Devising a plan to rebuild Broad Ave. isn't a new concept, but the way the city is approaching it is new.
"Usually when we do a comprehensive plan the public agencies do the plan and then we come back and present it to the neighborhood and the neighborhood tells us what they don't like," said Louise Mercuro, of the Office of Planning and Development.
But on Saturday residents and business owners were asked to design their own vision for their community. That community has been on a steady downward spiral during the last decade.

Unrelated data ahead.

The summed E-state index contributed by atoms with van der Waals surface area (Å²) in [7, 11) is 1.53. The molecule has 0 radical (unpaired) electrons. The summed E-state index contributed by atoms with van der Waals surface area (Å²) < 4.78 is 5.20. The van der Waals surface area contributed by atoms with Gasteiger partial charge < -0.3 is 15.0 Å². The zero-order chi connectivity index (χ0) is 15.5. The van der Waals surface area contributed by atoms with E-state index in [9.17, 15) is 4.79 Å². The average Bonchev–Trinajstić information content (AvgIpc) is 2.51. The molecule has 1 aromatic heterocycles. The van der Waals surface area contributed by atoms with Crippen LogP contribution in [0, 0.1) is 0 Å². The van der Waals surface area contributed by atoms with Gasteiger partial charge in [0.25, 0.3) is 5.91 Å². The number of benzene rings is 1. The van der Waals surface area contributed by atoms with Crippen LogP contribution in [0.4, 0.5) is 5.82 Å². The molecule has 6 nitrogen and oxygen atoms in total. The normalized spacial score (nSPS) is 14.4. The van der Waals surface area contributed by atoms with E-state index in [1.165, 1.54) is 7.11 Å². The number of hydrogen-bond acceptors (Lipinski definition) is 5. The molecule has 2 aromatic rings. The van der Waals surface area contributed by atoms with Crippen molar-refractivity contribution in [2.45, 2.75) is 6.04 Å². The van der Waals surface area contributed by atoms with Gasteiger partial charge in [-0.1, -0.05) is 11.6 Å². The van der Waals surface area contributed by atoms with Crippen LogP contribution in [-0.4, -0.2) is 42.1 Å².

"Too many times we see the bureaucrats away from the problem and they're suggesting things that are not really relevant," said resident David Robertson. "We have a hands on feel of what's really needed here."
With a level of interest this high, it was hard to tell the experts from the residents.
The Binghampton neighborhood was already struggling when they began to fight the extension of Sam Cooper Boulevard.
"A lot of folks have lived here a long time," said Carol Chumney, a city council member. "They care about this neighborhood. They know the neighborhood."
Even though the battle to block the road was lost, the fight to bring back Broad never ended.
"The hope is, that because they have involved the community this time, is that it will be different and that things will actually happen after the planning session," said resident Anna Karnas.